Masterpiece Vol.002

Arts and Crafts Denim / UNDERCOVER by Jun Takahashi

At this very moment in time, hundreds, thousands, even tens of thousands items are being created. These items are to be consumed by us people, will one day turn old and are thrown away with the garbage like mere pieces of cloth. They disappear from the memories of the people who wore them, the people who saw them being worn, even from the people who made them in the first place. People throw away and buy new items, and so the process repeats; this is how the cycle of the fashion industry turns right now. And yet. There exist items out there which don’t get caught in the whirlpool of consumer society, that have their own authentic value. Jackets that have made fans crazy ever since they were announced on the runway; M51 coats that have become revalued over the years; rider’s jackets and denim pants that have been raised to the level of art pieces. These aren’t just consumed and thrown away; they instead start shining brighter and brighter with the years. People sometimes call them ‘masterpieces’. In this column, we will introduce you to some of these masterpieces that remain in the history of men’s fashion, and look into the process in which they were created.

When trying to think of Japanese designers who have created actual ‘masterpieces’, the two names you will probably remember are Jun Takahashi and UNDERGROUND. UNDERCOVER is a brand that Mr. Takahashi created when he was still a student at the Bunka Fashion College in Tokyo, taking a lot of influence from the Sex Pistols, punk rock and Rei Kawakubo’s COMME des GARCONS. He wanted to create clothes like many people would feel they’d seen them before but that did not actually exist yet in reality; to do that, he created this brand, combining high-end fashion, punk and street fashion elements in a balanced way and these designs soon gained a cult-like following. Takahashi also worked together with NIGO to create the legendary shop called NOWHERE, said to be the start of the fashion trend commonly known as Ura-Harajuku culture; after this, he went on to show high designs at the zenith of high-end fashion, the Paris Collection, at a very young age and started representing an authentic Japanese shape of fashion. UNDERCOVER has been praised by many all over the world, and has lead the way for many other Japanese brands to find their way abroad. Recently they have been collaborating with brands like OFF-WHITE, NIKE and VALENTINO and continue to be at the center of the fashion world.
One of the greatest masterpieces designed for by Jun Takahashi which is still popular these days is a pair of crashed denim pants designed for their 2005 Autumn/Winter collection, in their Arts and Crafts period.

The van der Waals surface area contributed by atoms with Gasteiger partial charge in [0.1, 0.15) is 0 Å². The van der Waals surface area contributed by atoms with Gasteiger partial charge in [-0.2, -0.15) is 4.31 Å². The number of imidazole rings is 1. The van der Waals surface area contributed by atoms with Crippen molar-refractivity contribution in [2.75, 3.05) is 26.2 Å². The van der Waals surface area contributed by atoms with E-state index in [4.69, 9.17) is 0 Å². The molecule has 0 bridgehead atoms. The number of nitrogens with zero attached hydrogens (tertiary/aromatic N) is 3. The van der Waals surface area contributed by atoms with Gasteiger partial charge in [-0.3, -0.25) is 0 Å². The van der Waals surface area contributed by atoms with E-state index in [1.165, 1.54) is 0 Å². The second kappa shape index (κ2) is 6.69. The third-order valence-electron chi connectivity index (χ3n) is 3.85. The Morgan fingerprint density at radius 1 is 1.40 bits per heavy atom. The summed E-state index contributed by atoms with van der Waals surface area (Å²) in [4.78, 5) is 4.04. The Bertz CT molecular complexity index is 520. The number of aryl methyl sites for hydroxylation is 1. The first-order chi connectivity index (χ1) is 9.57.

This period featured collections that gained inspiration from Takahashi’s own child playing with felt dolls and was designed with the image of clothing an adult and elegant woman would wear. And in reality, some of the models actually turned up on the runway wearing felt hair and many of the designs featured decorations made from felt. Having pieces of cut-up felt on otherwise elegant clothes might feel quite contradictory, but this season combines various ideas on a higher level and is loved by many fans, just like SCAB and BUT BEAUTIFUL.
This pair of crashed denim jeans from the Arts and Crafts period by is most representative for this season’s theme. It’s been crash processed for the whole length of the jeans, which is not often seen with any other brands and has also been wash-processed; above that it is decorated with cut-up pieces of felt, which gives it a unique look as well. Combining it with pieces of thermal clothing make it the ultimate representation of what the theme of Arts and crafts stands for. At the same time, it’s also a very item, representing punk culture and rebelliousness, which has led to it gaining a huge presence and great popularity in the fashion world. After second-hand brand clothing started being revalued for their design as a part of the archive, this pair of jeans also leapt up in value and after people like Travis Scott and Playboi Carti started wearing it, a worldwide scramble started between all people who wanted to own these jeans. Just like ’s slogan, We make noise, not a clothes, suggests, the noise that these jeans have been producing has continued to exist for over 15 years and still continues to do so. Now, wouldn’t we all love to wear this piece of art that is part of fashion history for ourselves?